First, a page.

With rare exceptions, Tim Burton’s movies in the past decade have involved existing properties given the Tim Burton polish, with the veteran filmmaker adding his goth-cute aesthetic on top of familiar source material like Planet of the Apes, Charlie and the Chocolate Factory, Sweeney Todd and Alice in Wonderland. The Burton brand has become very valuable to movie studios, with his movies cumulatively grossing more than $3 billion worldwide, but as an artist Burton has been rather stagnant in recent years. His new adaptation of the cult TV series Dark Shadows doesn’t do anything to shake off those doldrums, despite the seemingly perfect marriage of director and material.
The original Dark Shadows ran from 1966-1971 on ABC, and pioneered the use of supernatural elements in soap opera. Both Burton and star Johnny Depp have professed to being obsessed with Dark Shadows in their youth, and especially with dashing vampire Barnabas Collins, the series’ most memorable character. But Burton’s adaptation substitutes jokes and special effects for atmosphere and foreboding, and makes the suave Collins into yet another variation on Depp’s predominant weirdo persona (see also: most of his collaborations with Burton, including Charlie and the Chocolate Factory and Alice in Wonderland).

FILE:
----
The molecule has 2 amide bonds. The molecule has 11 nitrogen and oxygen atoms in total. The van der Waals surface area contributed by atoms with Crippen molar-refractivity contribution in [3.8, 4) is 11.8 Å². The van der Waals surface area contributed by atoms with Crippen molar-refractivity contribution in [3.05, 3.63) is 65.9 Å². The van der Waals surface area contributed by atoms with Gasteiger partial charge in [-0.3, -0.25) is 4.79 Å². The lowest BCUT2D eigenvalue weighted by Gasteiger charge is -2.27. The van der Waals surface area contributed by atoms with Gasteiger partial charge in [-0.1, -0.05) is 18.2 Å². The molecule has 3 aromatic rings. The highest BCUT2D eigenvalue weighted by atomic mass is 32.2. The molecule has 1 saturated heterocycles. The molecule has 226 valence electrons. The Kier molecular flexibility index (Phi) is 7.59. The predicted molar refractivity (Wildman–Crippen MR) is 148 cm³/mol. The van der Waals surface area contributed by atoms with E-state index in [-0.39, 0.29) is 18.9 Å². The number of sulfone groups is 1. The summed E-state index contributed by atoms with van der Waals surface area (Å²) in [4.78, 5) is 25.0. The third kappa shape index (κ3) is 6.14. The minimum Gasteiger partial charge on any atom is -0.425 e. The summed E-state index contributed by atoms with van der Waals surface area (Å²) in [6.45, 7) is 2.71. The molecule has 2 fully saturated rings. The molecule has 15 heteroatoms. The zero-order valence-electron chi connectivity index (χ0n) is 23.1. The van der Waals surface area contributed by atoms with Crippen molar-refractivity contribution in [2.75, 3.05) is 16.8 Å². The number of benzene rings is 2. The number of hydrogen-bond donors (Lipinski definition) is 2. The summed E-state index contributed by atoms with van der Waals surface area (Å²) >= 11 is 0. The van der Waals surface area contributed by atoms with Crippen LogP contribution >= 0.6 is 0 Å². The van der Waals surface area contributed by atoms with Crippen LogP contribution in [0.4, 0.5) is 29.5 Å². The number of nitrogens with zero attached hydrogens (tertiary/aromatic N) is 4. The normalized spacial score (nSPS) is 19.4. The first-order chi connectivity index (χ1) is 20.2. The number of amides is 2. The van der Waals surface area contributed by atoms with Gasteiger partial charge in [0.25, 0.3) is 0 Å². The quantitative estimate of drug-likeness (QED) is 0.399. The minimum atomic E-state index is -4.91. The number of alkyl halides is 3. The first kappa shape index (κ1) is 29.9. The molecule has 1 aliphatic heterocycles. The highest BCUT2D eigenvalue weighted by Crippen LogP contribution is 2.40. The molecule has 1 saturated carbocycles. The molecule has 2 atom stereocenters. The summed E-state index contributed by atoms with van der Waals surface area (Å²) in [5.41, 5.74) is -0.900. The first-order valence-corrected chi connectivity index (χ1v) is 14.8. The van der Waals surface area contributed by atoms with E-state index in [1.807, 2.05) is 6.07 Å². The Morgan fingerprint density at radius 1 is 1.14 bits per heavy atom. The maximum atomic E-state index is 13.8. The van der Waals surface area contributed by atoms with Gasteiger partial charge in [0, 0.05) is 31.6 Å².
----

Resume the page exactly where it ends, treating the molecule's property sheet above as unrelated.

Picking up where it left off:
Locked up for 200 years after spurning the advances of a vengeful witch (Eva Green), Barnabas emerges in 1972 to find his beloved Collins manor in disrepair, the family fisheries business failing, and the witch now the most successful person in the coastal Maine town of Collinsport. Teaming up with the current Collins matriarch (Michelle Pfeiffer), Barnabas is determined to return his family to prominence. His efforts proceed in a haphazard fashion, and the screenplay by Seth Grahame-Smith jumps around from one plot point to another, sometimes throwing in developments seemingly at random.
The humor is mostly weak and based around the single joke that Barnabas doesn’t understand the modern world of 1972, and Burton never commits to making a full-on comedy. But Dark Shadows isn’t thrilling or scary, either, and the climax piles on explosions and special effects as a rote exercise in blockbuster bloat. The impressive costumes and sets indicate Burton’s consistent eye for detail, but as in many of his recent efforts, he’s applied his considerable style to very little substance.